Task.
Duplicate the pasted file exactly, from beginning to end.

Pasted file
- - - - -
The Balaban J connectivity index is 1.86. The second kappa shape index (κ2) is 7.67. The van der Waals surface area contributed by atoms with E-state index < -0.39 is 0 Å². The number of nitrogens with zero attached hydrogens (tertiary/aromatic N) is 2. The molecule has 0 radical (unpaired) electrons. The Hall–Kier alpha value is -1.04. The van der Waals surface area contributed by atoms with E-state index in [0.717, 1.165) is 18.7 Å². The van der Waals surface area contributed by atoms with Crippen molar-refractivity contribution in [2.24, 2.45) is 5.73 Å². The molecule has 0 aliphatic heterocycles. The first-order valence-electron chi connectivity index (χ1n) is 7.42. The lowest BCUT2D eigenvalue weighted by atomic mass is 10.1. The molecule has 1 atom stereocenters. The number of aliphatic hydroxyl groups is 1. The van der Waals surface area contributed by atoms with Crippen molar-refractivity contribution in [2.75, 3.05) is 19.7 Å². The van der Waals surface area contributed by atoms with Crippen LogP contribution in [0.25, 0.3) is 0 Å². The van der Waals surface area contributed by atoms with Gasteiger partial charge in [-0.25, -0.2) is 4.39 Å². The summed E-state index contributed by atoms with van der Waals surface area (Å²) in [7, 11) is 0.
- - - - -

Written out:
The Balaban J connectivity index is 1.86. The second kappa shape index (κ2) is 7.67. The van der Waals surface area contributed by atoms with E-state index < -0.39 is 0 Å². The number of nitrogens with zero attached hydrogens (tertiary/aromatic N) is 2. The molecule has 0 radical (unpaired) electrons. The Hall–Kier alpha value is -1.04. The van der Waals surface area contributed by atoms with E-state index in [0.717, 1.165) is 18.7 Å². The van der Waals surface area contributed by atoms with Crippen molar-refractivity contribution in [2.24, 2.45) is 5.73 Å². The molecule has 0 aliphatic heterocycles. The first-order valence-electron chi connectivity index (χ1n) is 7.42. The lowest BCUT2D eigenvalue weighted by atomic mass is 10.1. The molecule has 1 atom stereocenters. The number of aliphatic hydroxyl groups is 1. The van der Waals surface area contributed by atoms with Crippen molar-refractivity contribution in [2.75, 3.05) is 19.7 Å². The van der Waals surface area contributed by atoms with Crippen LogP contribution in [0.25, 0.3) is 0 Å². The van der Waals surface area contributed by atoms with Gasteiger partial charge in [-0.25, -0.2) is 4.39 Å². The summed E-state index contributed by atoms with van der Waals surface area (Å²) in [7, 11) is 0.